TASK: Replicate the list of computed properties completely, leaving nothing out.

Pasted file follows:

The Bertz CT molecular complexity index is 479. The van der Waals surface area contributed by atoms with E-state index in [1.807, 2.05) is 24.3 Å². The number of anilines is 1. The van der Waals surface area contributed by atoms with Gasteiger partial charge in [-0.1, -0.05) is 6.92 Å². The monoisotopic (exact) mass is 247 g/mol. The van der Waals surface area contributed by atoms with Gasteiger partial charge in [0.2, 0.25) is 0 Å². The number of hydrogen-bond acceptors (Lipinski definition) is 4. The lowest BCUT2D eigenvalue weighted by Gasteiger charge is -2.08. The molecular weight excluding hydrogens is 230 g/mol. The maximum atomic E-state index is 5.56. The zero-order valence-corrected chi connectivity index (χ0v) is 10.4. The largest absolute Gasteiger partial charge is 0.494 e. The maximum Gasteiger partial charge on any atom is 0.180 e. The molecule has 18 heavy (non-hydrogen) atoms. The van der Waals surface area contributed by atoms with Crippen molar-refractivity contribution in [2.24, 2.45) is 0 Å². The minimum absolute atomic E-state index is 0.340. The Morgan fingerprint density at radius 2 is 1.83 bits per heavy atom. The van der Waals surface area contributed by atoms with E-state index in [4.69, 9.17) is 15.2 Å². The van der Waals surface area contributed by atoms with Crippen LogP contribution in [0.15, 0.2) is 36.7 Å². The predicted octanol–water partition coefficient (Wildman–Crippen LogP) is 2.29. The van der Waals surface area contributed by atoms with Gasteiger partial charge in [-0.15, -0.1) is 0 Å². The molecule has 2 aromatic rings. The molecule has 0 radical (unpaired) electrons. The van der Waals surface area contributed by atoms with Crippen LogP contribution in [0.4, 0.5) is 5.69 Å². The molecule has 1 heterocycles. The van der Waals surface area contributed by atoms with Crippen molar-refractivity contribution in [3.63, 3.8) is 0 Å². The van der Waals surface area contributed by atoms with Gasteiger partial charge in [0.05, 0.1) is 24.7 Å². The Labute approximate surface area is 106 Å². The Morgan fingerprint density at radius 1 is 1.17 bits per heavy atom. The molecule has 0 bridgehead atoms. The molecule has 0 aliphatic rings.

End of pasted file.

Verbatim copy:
The Bertz CT molecular complexity index is 479. The van der Waals surface area contributed by atoms with E-state index in [1.807, 2.05) is 24.3 Å². The number of anilines is 1. The van der Waals surface area contributed by atoms with Gasteiger partial charge in [-0.1, -0.05) is 6.92 Å². The monoisotopic (exact) mass is 247 g/mol. The van der Waals surface area contributed by atoms with Gasteiger partial charge in [0.2, 0.25) is 0 Å². The number of hydrogen-bond acceptors (Lipinski definition) is 4. The lowest BCUT2D eigenvalue weighted by Gasteiger charge is -2.08. The molecular weight excluding hydrogens is 230 g/mol. The maximum atomic E-state index is 5.56. The zero-order valence-corrected chi connectivity index (χ0v) is 10.4. The largest absolute Gasteiger partial charge is 0.494 e. The maximum Gasteiger partial charge on any atom is 0.180 e. The molecule has 18 heavy (non-hydrogen) atoms. The van der Waals surface area contributed by atoms with Crippen molar-refractivity contribution in [2.24, 2.45) is 0 Å². The minimum absolute atomic E-state index is 0.340. The Morgan fingerprint density at radius 2 is 1.83 bits per heavy atom. The van der Waals surface area contributed by atoms with E-state index in [4.69, 9.17) is 15.2 Å². The van der Waals surface area contributed by atoms with Crippen LogP contribution in [0.15, 0.2) is 36.7 Å². The predicted octanol–water partition coefficient (Wildman–Crippen LogP) is 2.29. The van der Waals surface area contributed by atoms with Gasteiger partial charge in [-0.15, -0.1) is 0 Å². The molecule has 2 aromatic rings. The molecule has 0 radical (unpaired) electrons. The van der Waals surface area contributed by atoms with Crippen LogP contribution in [0.4, 0.5) is 5.69 Å². The molecule has 1 heterocycles. The van der Waals surface area contributed by atoms with Crippen molar-refractivity contribution in [3.63, 3.8) is 0 Å². The van der Waals surface area contributed by atoms with Gasteiger partial charge in [0.05, 0.1) is 24.7 Å². The Labute approximate surface area is 106 Å². The Morgan fingerprint density at radius 1 is 1.17 bits per heavy atom. The molecule has 0 bridgehead atoms. The molecule has 0 aliphatic rings.